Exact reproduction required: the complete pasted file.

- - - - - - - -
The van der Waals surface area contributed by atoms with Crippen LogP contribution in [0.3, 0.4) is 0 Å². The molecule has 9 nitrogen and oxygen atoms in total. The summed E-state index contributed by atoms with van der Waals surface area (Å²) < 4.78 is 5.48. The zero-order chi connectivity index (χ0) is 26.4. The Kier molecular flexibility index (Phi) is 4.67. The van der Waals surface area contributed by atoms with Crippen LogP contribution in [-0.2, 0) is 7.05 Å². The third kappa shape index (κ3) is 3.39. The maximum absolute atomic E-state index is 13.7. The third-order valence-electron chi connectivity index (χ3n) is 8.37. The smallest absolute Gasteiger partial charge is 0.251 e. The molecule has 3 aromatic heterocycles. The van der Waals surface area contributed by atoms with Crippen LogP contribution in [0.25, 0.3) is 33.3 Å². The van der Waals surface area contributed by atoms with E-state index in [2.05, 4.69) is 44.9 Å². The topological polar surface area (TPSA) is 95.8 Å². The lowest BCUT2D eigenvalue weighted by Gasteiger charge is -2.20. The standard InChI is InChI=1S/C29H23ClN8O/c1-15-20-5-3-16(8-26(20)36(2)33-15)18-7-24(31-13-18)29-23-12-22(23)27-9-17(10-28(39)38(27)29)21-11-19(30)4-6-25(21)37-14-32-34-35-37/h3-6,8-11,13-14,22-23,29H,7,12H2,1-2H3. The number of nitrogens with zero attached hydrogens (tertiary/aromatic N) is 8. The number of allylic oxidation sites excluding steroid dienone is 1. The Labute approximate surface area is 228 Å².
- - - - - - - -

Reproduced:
The van der Waals surface area contributed by atoms with Crippen LogP contribution in [0.3, 0.4) is 0 Å². The molecule has 9 nitrogen and oxygen atoms in total. The summed E-state index contributed by atoms with van der Waals surface area (Å²) < 4.78 is 5.48. The zero-order chi connectivity index (χ0) is 26.4. The Kier molecular flexibility index (Phi) is 4.67. The van der Waals surface area contributed by atoms with Crippen LogP contribution in [-0.2, 0) is 7.05 Å². The third kappa shape index (κ3) is 3.39. The maximum absolute atomic E-state index is 13.7. The third-order valence-electron chi connectivity index (χ3n) is 8.37. The smallest absolute Gasteiger partial charge is 0.251 e. The molecule has 3 aromatic heterocycles. The van der Waals surface area contributed by atoms with Crippen LogP contribution in [0.25, 0.3) is 33.3 Å². The van der Waals surface area contributed by atoms with E-state index in [2.05, 4.69) is 44.9 Å². The topological polar surface area (TPSA) is 95.8 Å². The lowest BCUT2D eigenvalue weighted by Gasteiger charge is -2.20. The standard InChI is InChI=1S/C29H23ClN8O/c1-15-20-5-3-16(8-26(20)36(2)33-15)18-7-24(31-13-18)29-23-12-22(23)27-9-17(10-28(39)38(27)29)21-11-19(30)4-6-25(21)37-14-32-34-35-37/h3-6,8-11,13-14,22-23,29H,7,12H2,1-2H3. The number of nitrogens with zero attached hydrogens (tertiary/aromatic N) is 8. The number of allylic oxidation sites excluding steroid dienone is 1. The Labute approximate surface area is 228 Å².